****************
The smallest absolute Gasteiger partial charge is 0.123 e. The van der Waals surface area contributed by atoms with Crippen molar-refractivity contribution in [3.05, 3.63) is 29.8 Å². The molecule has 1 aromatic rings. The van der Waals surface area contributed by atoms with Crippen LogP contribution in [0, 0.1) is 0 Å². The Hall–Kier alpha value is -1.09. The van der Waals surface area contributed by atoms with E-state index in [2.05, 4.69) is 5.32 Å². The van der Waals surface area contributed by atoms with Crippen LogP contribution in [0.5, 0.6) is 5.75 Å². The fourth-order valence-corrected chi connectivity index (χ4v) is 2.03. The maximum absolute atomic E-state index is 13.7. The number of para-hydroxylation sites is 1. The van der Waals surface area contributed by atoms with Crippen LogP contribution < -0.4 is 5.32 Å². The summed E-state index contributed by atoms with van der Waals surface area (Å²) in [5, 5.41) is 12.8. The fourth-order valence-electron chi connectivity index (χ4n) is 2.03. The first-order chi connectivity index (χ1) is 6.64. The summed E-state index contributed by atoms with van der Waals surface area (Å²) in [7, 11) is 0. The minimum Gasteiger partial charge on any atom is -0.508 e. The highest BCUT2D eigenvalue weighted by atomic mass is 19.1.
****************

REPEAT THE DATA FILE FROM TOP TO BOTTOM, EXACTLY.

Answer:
The smallest absolute Gasteiger partial charge is 0.123 e. The van der Waals surface area contributed by atoms with Crippen molar-refractivity contribution in [3.05, 3.63) is 29.8 Å². The molecule has 1 aromatic rings. The van der Waals surface area contributed by atoms with Crippen LogP contribution in [0, 0.1) is 0 Å². The Hall–Kier alpha value is -1.09. The van der Waals surface area contributed by atoms with E-state index in [2.05, 4.69) is 5.32 Å². The van der Waals surface area contributed by atoms with Crippen LogP contribution in [0.5, 0.6) is 5.75 Å². The fourth-order valence-corrected chi connectivity index (χ4v) is 2.03. The maximum absolute atomic E-state index is 13.7. The number of para-hydroxylation sites is 1. The van der Waals surface area contributed by atoms with Crippen LogP contribution < -0.4 is 5.32 Å². The summed E-state index contributed by atoms with van der Waals surface area (Å²) in [5, 5.41) is 12.8. The fourth-order valence-electron chi connectivity index (χ4n) is 2.03. The first-order chi connectivity index (χ1) is 6.64. The summed E-state index contributed by atoms with van der Waals surface area (Å²) in [7, 11) is 0. The minimum Gasteiger partial charge on any atom is -0.508 e. The highest BCUT2D eigenvalue weighted by atomic mass is 19.1.